A Little New York Subway Adventure

A Little New York Subway Adventure

Chana Shapiro

Chana Shapiro is an educator, writer, editor and illustrator whose work has appeared in journals, newspapers and magazines. She is a regular contributor to the AJT.

Chana’s Corner

On my latest trip to New York, I enjoyed days in Manhattan and returned to a friend’s Bronx apartment each night.

On the particular evening I am about to describe, I had spent too much time in Chinatown and missed the express bus. I hurried to the regular bus, but it had just pulled away. It was late; it was the subway or nothing.

The subway is fine. It runs with great frequency and is much faster than a bus. In early evening, however, it’s miserably crowded.

Chana Shapiro
Chana Shapiro

Several trains heading in different directions can share one track, so you won’t be surprised to learn that I got on the wrong train. It was headed to the Bronx all right, but with a southeast destination, worlds away from the one I wanted.

The train was packed, and I grabbed onto a pole, which I held for dear life. I had erred big time, and, worse, I was obviously a wimpy, victim-ready outsider among the other passengers, who all looked like hoodlums, gangsters and every other kind of miscreant. There were surely some fine, hardworking, law-abiding citizens on that train, but the subway car in which I was stuffed appeared to hold nary a one.

I knew I was in trouble, and as we sped deeper into unknown territory, I slowly edged away from the pole to grab a bar above seated passengers. I needed help.

I found myself face to face and knee to knee with two young men, and they were scary. If you’ve seen any horror movies lately, these fellows resembled humans who do really bad things to other humans. I imagined that whenever I got off the train, these two, and maybe a cadre of other like-minded individuals, would accompany me to relieve me of my purse, backpack, watch, ring and shoes. I hoped that was all I’d lose.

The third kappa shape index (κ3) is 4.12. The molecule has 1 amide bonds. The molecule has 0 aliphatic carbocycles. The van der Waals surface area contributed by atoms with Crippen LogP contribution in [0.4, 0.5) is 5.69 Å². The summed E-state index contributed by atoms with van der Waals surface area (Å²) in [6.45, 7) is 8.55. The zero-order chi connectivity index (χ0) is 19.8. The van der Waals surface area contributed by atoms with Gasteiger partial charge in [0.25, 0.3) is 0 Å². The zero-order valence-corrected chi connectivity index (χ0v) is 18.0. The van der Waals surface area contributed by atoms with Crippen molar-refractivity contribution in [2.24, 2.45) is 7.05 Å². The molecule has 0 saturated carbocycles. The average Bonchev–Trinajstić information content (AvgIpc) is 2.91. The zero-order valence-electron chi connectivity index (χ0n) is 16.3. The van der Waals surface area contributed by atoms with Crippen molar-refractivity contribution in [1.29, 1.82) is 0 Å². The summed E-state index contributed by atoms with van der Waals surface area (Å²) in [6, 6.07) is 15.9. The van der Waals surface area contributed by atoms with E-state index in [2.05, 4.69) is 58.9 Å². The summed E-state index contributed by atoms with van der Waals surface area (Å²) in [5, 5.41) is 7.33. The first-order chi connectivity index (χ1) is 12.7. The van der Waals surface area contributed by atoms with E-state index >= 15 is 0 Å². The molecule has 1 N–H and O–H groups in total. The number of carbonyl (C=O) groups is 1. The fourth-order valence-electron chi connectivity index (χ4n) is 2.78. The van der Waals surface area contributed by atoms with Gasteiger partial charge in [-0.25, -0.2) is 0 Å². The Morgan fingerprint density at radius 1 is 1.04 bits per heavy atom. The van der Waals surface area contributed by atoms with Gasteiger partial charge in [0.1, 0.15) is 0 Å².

I wanted to live, so I decided to immediately dedicate myself to that end.

“Excuse me, sir,” I said, directing my words to a fellow sporting a do-rag and neck tattoo that read, “Kill or be killed.” It was in Gothic script.

Not only did Gothic look up, but I had also piqued the interest of a dozen or so others, including his companion, who had one center gold tooth with a diamond in the middle. (It may not have been a real diamond, but it surely did shine.) His neck tattoo read, “War, not peace.”

What’s with that ironic quote? I thought, but I had to focus.

“I’m lost,” I said in a fake firm voice. “You look like someone who can get me to Pelham Parkway.”

There were snickers from people around me, but Gothic put a stop to that. He rose and bullied his way to the subway map, then called out above the crowd. “Look here!” he commanded me. “This is where you gotta change trains, next stop.”

He continued with further directions, and I nodded, committing his words to memory. If he wasn’t tricking me, and if I made it safely, it would be a miracle. Fortunately, I believe in miracles.

Then Gothic pushed his way back to Gold Tooth. No one had taken his seat, and I realized that there is a pecking order everywhere. Alpha males rule. I was also aware that this could backfire.

“I see that there are still gentlemen in the world,” I said. “Thank you for helping me.”

Neither Gothic nor Gold Tooth responded, and other riders eyed me in guarded silence. Would one of them follow me and render me shoeless? Would I be accosted by others on the next platform?

The subway slowed into the next stop. I headed to the door, offering another thank-you to Gothic, my benefactor.

Gold Tooth, who had not yet uttered a single word, mumbled back, “You gotta be some kinda teacher!”

“What makes you think that?” I asked.

“You act like one,” he said, flashing that diamond.

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